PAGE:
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W. C. Fields' legendary battles with the top brass at Universal Studios were well documented so it was only appropriate that his final film for them, Never Give a Sucker an Even Break (1941), was his most problematic production. Conceived as a freewheeling vaudeville act that lurches from slapstick routines to musical numbers to sight gags to blackout sketches, the film is really a thinly disguised attack on the Hollywood studio system. Virtually plot-less, Never Give a Sucker an Even Break presents a basic premise of Fields trying to peddle a script to the non-existent Esoteric Studios. But the film quickly veers off into a comical alternate universe with side trips to a Russian colony in Mexico and a bizarre mountaintop retreat presided over by the man-eating Mrs. Hemogloben (Margaret Dumont) and her Great Dane.
When Fields first delivered the script for Never Give a Sucker an Even Break to Universal under his pseudonym Otis Criblecoblis, it was 12 pages and entitled The Great Man, his original title for The Bank Dick. The script was rejected as too short so he expanded it to 96 pages. The studio still demanded a longer screenplay so Fields hired two writers, John T. Neville and Prescott Chaplin, to pad the script to 156 pages with descriptive material like "Beautiful girl adorned in blue fox and in a gown styled by the Rye de la Paix." When this version was submitted to Joseph Breen, the head of the MPPDA censor board, he exploded with a torrent of outrage and demanded changes. Breen took particular offense to the "vulgar and suggestive scenes and dialogue" and "jocular references to drinking and liquor." His six-page memo, which crosses over into Theatre of the Absurd territory, noted sixty scenes set in a cocktail lounge as well as countless sexual innuendos: "Fields is shown looking at girls' legs or breasts and reacting thereto." He even saw lewd intentions in the most nonsensical details: "The name 'Fuchschwantz,' because of its sound....should be deleted or changed. The line 'tighter than Dick's hat band' is questionable...any and all dialogue and showing of bananas and pineapples is unacceptable, by reason of the fact that all this business in the dialogue is a play upon an obscene story."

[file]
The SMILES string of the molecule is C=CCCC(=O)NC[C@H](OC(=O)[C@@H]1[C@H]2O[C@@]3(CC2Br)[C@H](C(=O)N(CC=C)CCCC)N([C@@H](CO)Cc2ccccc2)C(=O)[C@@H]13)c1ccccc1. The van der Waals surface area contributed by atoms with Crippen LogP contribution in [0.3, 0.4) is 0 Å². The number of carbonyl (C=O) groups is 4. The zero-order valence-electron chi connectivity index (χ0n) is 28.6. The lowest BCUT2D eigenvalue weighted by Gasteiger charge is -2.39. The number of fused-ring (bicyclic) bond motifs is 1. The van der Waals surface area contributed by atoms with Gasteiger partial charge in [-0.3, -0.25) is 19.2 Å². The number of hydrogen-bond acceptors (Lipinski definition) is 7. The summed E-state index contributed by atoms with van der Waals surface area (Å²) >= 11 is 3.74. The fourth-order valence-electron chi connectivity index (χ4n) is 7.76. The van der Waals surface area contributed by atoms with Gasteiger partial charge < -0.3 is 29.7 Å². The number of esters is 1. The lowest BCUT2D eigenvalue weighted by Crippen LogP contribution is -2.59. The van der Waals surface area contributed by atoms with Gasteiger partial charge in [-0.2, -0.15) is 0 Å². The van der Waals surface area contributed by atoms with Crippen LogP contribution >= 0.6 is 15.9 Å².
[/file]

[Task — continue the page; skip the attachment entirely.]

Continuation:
At this point, Universal commandeered the screenplay and hired numerous writers to rework it. Fields later commented, "They produced the worst script I ever read. I was going to throw it in their faces when the director (Eddie Cline) told me not to. He said, 'We'll shoot your own script. They won't know the difference.' We did - and they didn't." However, the original title, The Great Man was replaced with Never Give a Sucker an Even Break, leaving Fields to remark, "They can't get that on a marquee. It will probably boil down to W.C. Fields - Sucker."
Although Fields' contract was not renewed with Universal after Never Give a Sucker an Even Break, he had the last laugh. The film is brimming over with his trademark humor, particularly in regards to the bottle, and in one scene, he directly addresses his nemesis. Walking into an ice cream parlour, he tells the soda jerk, "Give me a drink, I'm dying."
Soda jerk: "What'll it be?
Fields: "Jumbo ice cream soda."
Soda jerk: "What flavor?"
Fields: "Oh, I don't care, spinach, horseradish.....anything you've got there."
At which point, Fields turns to the camera and says, "This scene was supposed to be in a saloon, but the censor cut it out. It'll play just as well."
Director: Edward F. Cline
Screenplay: Prescott Chaplin, John T. Neville
Cinematography: Charles Van Enger
Editor: Arthur Hilton
Music: Frank Skinner
Cast: W.C. Fields (The Great Man), Gloria Jean (His Niece), Leon Errol (His Rival), Billy Lenhart (Heckler), Kenneth Brown (Heckler), Margaret Dumont (Mrs. Hemogloben).
by Jeff Stafford